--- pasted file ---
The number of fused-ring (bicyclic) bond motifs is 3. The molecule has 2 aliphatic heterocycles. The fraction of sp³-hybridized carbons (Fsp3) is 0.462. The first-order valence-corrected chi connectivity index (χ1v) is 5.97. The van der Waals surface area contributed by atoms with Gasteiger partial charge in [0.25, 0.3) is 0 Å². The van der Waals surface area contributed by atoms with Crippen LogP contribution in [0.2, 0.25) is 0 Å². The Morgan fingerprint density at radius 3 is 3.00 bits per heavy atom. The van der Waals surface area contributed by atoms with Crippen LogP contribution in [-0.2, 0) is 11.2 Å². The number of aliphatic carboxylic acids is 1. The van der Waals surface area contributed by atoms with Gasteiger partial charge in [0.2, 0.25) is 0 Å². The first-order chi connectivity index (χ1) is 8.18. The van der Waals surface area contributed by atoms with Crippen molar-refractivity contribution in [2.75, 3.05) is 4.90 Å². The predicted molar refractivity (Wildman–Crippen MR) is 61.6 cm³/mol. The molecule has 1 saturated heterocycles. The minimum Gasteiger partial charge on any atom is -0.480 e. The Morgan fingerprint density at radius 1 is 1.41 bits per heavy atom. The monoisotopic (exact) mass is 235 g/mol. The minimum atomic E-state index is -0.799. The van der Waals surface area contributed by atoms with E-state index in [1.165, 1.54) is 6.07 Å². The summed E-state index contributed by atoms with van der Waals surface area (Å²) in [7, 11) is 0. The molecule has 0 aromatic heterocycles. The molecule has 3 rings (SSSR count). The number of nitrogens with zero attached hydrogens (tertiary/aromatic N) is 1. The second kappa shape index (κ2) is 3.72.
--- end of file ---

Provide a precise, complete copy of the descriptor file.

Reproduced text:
The number of fused-ring (bicyclic) bond motifs is 3. The molecule has 2 aliphatic heterocycles. The fraction of sp³-hybridized carbons (Fsp3) is 0.462. The first-order valence-corrected chi connectivity index (χ1v) is 5.97. The van der Waals surface area contributed by atoms with Gasteiger partial charge in [0.25, 0.3) is 0 Å². The van der Waals surface area contributed by atoms with Crippen LogP contribution in [0.2, 0.25) is 0 Å². The Morgan fingerprint density at radius 3 is 3.00 bits per heavy atom. The van der Waals surface area contributed by atoms with Crippen LogP contribution in [-0.2, 0) is 11.2 Å². The number of aliphatic carboxylic acids is 1. The van der Waals surface area contributed by atoms with Gasteiger partial charge in [0.2, 0.25) is 0 Å². The first-order chi connectivity index (χ1) is 8.18. The van der Waals surface area contributed by atoms with Crippen molar-refractivity contribution in [2.75, 3.05) is 4.90 Å². The predicted molar refractivity (Wildman–Crippen MR) is 61.6 cm³/mol. The molecule has 1 saturated heterocycles. The minimum Gasteiger partial charge on any atom is -0.480 e. The Morgan fingerprint density at radius 1 is 1.41 bits per heavy atom. The monoisotopic (exact) mass is 235 g/mol. The minimum atomic E-state index is -0.799. The van der Waals surface area contributed by atoms with E-state index in [1.165, 1.54) is 6.07 Å². The summed E-state index contributed by atoms with van der Waals surface area (Å²) in [7, 11) is 0. The molecule has 0 aromatic heterocycles. The molecule has 3 rings (SSSR count). The number of nitrogens with zero attached hydrogens (tertiary/aromatic N) is 1. The second kappa shape index (κ2) is 3.72.